Akta [00:29:55]: I feel like most creators love using Notion. So how far ahead are you working? Or looking at not even just videos, but sponsorships and other forms of monetization, how far ahead do you work so that you're still kind of present and you're still authentic, but you're also like, I don't want to say ahead of yourself, but do you know what I mean?
Rowena Tsai [00:30:15]: Being organized as a creator as of right now and as of the past five months, I work day to day.
Akta [00:30:20]: Oh, really? I take life as it comes.
Rowena Tsai [00:30:23]: But I think it's just because I went through a big transition of moving across the country. I was in New York, now I'm back in southern California, moved in with my partner. So I think I prioritized that more. But now I just sat myself down two days. I'm very, very excited, and I thought about content for the first time in a very long time of like, here are the four videos I want to create in a series about resetting my life.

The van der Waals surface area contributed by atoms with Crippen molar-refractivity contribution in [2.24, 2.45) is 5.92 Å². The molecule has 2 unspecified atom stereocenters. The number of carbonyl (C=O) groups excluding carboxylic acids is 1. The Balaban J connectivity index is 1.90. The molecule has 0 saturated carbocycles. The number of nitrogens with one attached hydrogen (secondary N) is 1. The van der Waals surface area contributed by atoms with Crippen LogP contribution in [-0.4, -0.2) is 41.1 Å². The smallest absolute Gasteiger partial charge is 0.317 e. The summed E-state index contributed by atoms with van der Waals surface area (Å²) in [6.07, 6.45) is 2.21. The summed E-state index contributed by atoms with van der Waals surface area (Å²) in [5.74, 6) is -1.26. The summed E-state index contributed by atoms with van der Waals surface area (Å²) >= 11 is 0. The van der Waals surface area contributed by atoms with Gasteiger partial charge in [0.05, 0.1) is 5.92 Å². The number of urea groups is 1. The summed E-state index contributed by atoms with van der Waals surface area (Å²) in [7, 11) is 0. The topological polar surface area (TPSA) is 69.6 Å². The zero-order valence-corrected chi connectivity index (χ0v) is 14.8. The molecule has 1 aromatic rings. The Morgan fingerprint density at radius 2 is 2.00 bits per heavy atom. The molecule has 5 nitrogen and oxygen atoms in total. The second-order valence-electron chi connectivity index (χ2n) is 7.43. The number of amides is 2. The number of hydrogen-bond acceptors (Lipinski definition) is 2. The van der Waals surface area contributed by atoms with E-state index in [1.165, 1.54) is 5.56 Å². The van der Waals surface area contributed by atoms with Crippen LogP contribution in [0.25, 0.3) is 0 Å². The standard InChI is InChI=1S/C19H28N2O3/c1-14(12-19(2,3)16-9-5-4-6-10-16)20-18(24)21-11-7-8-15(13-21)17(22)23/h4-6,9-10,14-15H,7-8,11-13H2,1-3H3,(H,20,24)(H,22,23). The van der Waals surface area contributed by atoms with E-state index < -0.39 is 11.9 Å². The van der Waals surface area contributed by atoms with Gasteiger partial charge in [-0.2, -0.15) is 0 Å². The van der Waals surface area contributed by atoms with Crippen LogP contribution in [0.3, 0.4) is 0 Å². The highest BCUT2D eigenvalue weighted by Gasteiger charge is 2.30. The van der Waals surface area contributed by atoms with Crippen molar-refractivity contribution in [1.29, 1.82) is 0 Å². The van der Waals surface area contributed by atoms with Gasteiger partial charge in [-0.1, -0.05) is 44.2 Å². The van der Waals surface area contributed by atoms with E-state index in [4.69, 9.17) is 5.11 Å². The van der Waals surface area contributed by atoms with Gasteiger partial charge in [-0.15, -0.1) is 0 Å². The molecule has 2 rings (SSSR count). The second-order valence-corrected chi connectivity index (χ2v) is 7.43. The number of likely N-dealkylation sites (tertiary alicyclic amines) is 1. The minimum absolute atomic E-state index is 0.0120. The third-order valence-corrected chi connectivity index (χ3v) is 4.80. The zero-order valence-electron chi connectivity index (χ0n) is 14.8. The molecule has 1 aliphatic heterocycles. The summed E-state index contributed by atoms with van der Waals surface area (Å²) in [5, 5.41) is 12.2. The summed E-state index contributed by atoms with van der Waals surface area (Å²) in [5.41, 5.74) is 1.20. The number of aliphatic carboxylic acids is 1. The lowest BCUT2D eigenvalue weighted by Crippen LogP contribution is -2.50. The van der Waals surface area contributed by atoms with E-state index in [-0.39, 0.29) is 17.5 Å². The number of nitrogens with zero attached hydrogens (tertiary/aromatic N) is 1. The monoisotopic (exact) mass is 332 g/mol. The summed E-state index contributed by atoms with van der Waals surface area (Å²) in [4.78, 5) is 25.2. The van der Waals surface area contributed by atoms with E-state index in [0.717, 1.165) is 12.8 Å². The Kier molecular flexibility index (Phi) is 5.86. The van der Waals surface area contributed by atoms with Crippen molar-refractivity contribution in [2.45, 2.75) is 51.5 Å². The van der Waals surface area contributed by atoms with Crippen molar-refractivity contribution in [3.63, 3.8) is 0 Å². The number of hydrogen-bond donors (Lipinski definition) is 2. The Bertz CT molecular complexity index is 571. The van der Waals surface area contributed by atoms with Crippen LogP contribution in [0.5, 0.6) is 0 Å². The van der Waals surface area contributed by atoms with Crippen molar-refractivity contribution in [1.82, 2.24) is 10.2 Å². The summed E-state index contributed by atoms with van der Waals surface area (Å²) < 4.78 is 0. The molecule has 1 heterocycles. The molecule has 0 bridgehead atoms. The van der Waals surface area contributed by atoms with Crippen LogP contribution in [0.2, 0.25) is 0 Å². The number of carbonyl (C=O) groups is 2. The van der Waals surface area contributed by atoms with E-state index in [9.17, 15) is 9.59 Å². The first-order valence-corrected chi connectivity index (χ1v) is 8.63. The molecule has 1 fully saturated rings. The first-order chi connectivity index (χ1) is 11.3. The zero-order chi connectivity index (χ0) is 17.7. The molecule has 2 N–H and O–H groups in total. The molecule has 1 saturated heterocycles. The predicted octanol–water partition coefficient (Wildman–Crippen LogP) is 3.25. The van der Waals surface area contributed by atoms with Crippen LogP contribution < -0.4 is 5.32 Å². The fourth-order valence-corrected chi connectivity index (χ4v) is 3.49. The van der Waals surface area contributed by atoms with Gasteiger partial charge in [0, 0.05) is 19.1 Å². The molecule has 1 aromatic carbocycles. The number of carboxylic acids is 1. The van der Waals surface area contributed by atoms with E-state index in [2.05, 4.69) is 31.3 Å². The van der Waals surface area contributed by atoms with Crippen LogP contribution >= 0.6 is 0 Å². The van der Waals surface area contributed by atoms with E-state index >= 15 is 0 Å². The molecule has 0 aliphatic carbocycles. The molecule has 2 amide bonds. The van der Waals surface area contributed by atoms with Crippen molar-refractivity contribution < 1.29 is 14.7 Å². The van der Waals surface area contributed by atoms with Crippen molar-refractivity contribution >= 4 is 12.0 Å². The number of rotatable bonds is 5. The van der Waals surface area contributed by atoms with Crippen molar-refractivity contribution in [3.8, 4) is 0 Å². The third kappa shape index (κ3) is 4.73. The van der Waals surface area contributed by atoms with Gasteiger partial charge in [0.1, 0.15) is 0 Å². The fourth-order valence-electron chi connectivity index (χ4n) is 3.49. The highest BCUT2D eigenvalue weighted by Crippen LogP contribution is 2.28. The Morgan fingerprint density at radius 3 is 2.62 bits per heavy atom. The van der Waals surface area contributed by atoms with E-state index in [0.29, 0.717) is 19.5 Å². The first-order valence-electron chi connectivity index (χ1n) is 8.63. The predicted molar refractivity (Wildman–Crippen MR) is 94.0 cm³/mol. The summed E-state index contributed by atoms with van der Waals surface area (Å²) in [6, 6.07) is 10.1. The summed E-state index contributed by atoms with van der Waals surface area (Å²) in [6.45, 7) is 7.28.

And it's the end of year. Here's like the end of year video that I want to make. The creator burnout video is a video that I want to make. So just like, getting back in touch with, I guess, my inner voice and what she wants to share with the world, but even then, it's still not that far ahead.